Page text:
The presence of CD8+ invariant NKT cells in mice

Hyunji Lee, Changwan Hong, Junghoon Shin, Soohwan Oh, Sundo Jung, Yoon Kyung Park, Seokmann Hong, Gap Ryol Lee, Se Ho Park

Research output: Contribution to journalArticlepeer-review

15 Citations (Scopus)


Invariant natural killer T (iNKT) cells develop in the thymus upon recognition of CD1d expressed on developing thymocytes. Although CD4 and CD8 coreceptors are not directly involved in the interaction between CD1d and the T cell receptors (TCRs) of iNKT cells, a conspicuous lack of CD8+ iNKT cells in mice raised the question of whether CD8+ iNKT cells are excluded due to negative selection during their thymic development, or if there is no lineage commitment for the development of murine CD8+ iNKT cells. To address this question, we analyzed iNKT cell-specific TCR Vα14+ transgenic mice, where the Vα14 transgene forces the generation of iNKT cells. This allows detailed study of the iNKT cell repertoire. We were able to identify CD8+ iNKT cells which respond to the NKT cell-specific glycolipid ligand α-galactosylceramide. Unlike conventional iNKT cells, CD8+ iNKT cells produce predominantly IFN-γ but not IL-4 upon antigen stimulation. We also confirmed the presence of CD8 + iNKT cells in wild type mice. Our results suggest that CD8 + NKT cells do exist in mice, although their population size is quite small. Their Th1-skewed phenotype might explain why the population size of this subtype needs to be controlled tightly.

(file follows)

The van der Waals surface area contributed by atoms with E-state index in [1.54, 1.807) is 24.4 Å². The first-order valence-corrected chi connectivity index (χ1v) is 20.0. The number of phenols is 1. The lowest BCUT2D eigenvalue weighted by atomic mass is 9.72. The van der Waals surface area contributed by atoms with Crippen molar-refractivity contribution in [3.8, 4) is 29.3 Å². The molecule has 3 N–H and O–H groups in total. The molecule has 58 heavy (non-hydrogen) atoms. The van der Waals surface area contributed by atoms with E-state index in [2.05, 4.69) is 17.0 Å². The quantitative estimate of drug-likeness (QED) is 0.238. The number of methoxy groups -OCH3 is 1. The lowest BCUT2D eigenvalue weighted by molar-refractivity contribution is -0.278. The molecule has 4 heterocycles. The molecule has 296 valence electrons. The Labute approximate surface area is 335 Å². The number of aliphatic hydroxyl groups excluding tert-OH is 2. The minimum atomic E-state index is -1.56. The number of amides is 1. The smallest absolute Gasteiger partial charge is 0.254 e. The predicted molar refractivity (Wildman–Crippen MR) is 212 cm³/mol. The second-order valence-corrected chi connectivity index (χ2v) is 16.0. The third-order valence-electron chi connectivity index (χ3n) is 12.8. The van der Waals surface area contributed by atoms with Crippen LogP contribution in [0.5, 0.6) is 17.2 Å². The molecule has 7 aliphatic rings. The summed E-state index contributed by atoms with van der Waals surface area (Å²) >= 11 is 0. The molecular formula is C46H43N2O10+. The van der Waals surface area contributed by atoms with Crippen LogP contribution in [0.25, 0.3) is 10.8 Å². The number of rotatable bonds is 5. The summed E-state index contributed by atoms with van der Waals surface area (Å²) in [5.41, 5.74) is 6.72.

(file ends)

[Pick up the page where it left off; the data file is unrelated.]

Original languageEnglish
Pages (from-to)866-872
Number of pages7
JournalExperimental and Molecular Medicine
Issue number12
Publication statusPublished - 2009 Dec 31


  • Antigens, CD1d
  • CD8-positive T-lymphocytes
  • Mice, transgenic
  • Natural killer T-cells
  • α-galactosylceramide

ASJC Scopus subject areas

  • Biochemistry
  • Molecular Medicine
  • Molecular Biology
  • Clinical Biochemistry


Dive into the research topics of 'The presence of CD8+ invariant NKT cells in mice'. Together they form a unique fingerprint.

Cite this